This greening aspect of the business therefore offers the great opportunity to develop a sustainable global economy, an economy that the planet is able to sustain. The trend towards the “green” aspect of business has been driven by the regulations defined at both European and global level for the protection of the environment (Domenech and Bahn-Walkowiak 2019). There would therefore be a stable trade-off between sustainability and economy. On the one hand, there are the social benefits of strict environmental and social standards. On the other hand, the private costs incurred by industries for pollution prevention and social policy, which lead to higher final product prices and reduced competitiveness (Dabhilkar et al. 2016). If this static view in which technologies, products, processes, consumer needs are constant is true, then it would be inevitable to conclude that regulations increase costs (Babool and Reed 2010). In reality, companies operate in dynamic competitive contexts where, in order to survive, they continually seek innovative solutions to outperform competitors, satisfy customers and comply with regulations (Porter 1995). Setting sustainability standards can, on the other hand, initiate the creation of innovations that lower the total cost of a product or increase its value. These innovations enable companies to use resources (raw materials, energy, labor) more productively, thereby compensating for the costs of improving environmental and social impacts (Adams et al. 2016). The conclusion is that this so-called resource productivity makes companies more competitive, rather than reducing their ability to compete. Therefore, we assume that:
Proposition 1 (P1).
Strategies aimed at integrating sustainability into business, as well as improving environmental conditions and social cohesion, become a competitive advantage for the companies that implement it.

3.2. Fourth Industrial Revolution and Sustainable Development

So far there have been three industrial revolutions in the Western world (Qin et al. 2016): In 1784 with the birth of the steam engine and consequently with the exploitation of the power of water and steam to mechanize production; in 1870 with the start of mass production through the increasingly widespread use of electricity, the advent of the internal combustion engine and the increase in the use of oil as a new source of energy; in 1970 with the birth of information technology, from which arose the digital era destined to increase the levels of automation using electronic systems and IT (Information Technology). The fourth industrial revolution exploits different technologies that allow you to connect to the Internet any type of device. The purpose of this type of solution is essentially to monitor and control and transfer information and then carry out consequent actions (Schuh et al. 2015). This set of technologies is referred to by the term Internet of Things (IoT), used for the first time by Kevin Ashton, a researcher at MIT (Massachusetts Institute of Technology), to define the connection between material objects with a structure composed of virtual representations (Madakam et al. 2015). Compared to the past, this is not a revolution dictated by a change in consumer habits, or by technologies developed for other fields and then applied to industry. Instead, it is a radical change in the conception of production processes. In every aspect, from time and cost efficiency to quality monitoring (Preuveneers and Ilie-Zudor 2017).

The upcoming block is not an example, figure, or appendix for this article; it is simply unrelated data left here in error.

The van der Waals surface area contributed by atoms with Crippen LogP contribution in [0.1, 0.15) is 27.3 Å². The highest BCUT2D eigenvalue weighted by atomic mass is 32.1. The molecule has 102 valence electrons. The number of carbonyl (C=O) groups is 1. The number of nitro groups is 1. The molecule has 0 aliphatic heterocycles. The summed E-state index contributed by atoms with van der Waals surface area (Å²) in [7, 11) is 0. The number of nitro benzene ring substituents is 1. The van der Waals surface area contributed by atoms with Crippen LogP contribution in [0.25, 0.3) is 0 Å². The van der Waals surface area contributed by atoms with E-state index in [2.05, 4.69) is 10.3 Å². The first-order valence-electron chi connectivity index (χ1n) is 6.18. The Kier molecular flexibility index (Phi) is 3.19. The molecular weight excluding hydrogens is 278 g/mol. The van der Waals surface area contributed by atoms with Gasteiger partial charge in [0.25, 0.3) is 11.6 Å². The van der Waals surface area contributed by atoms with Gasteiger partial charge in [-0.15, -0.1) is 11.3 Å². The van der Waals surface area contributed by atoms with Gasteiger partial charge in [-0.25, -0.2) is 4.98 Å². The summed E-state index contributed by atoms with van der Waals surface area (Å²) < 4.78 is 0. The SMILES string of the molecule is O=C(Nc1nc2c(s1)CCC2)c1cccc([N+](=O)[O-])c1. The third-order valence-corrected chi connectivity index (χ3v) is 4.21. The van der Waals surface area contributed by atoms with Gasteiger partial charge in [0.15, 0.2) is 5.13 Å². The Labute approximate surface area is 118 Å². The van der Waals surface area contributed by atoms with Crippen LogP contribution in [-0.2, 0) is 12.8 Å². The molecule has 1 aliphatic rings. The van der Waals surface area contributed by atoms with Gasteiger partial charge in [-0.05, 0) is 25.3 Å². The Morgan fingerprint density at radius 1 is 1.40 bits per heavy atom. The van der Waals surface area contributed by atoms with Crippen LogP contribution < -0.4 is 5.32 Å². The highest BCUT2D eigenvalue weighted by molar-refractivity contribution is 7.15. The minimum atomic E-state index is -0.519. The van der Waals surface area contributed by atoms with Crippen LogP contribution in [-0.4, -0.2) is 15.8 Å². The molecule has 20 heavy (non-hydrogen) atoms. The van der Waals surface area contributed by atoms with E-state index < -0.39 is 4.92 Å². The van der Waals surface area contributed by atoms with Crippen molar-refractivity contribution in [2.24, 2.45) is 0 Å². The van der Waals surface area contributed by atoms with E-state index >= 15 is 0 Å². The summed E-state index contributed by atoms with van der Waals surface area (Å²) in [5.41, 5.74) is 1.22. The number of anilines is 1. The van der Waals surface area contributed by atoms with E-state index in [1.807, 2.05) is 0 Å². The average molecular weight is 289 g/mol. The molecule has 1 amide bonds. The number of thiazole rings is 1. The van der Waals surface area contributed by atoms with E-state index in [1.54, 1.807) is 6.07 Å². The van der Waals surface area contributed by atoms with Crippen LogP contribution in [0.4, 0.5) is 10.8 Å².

However, it is common to use the term Industry 4.0 to refer to the fourth industrial revolution, which today is seen as the process of digitizing the manufacturing sector that, by renewing the value chain, changes the way of working but also the nature of organizations. The level of innovation is such that today the synonym of Industry 4.0 is smart manufacturing, where the suffix “smart” becomes the common denominator of an integrated management of information, associated with the use of digital technology (Oesterreich and Teuteberg 2016). The expression “Industries 4.0” (in German) was used for the first time at the Hanover Fair in 2011 in Germany (Jazdi 2014). In October 2012 a working group dedicated to Industry 4.0, chaired by Siegfried Dais of the multinational engineering and electronics company Robert Bosch GmbH and Henning Kagermann of Acatech (German Academy of Sciences and Engineering) presented to the German Federal Government a set of recommendations for its implementation. On 8 April 2013, at the annual Hanover Fair, the final report of the working group was released (Sanders et al. 2016). So, with IoT and Industria 4.0 we refer to the ongoing change related to the increasing automation and networking of machines and devices. The difference is in the final focus. While the American term “Internet of Things” focuses on individual products, Industry 4.0 focuses on the ecosystem of industrial production (Wortmann and Flüchter 2015). In both sectors, it is not possible to draw a line between the industrial-economic and the domestic/private spheres.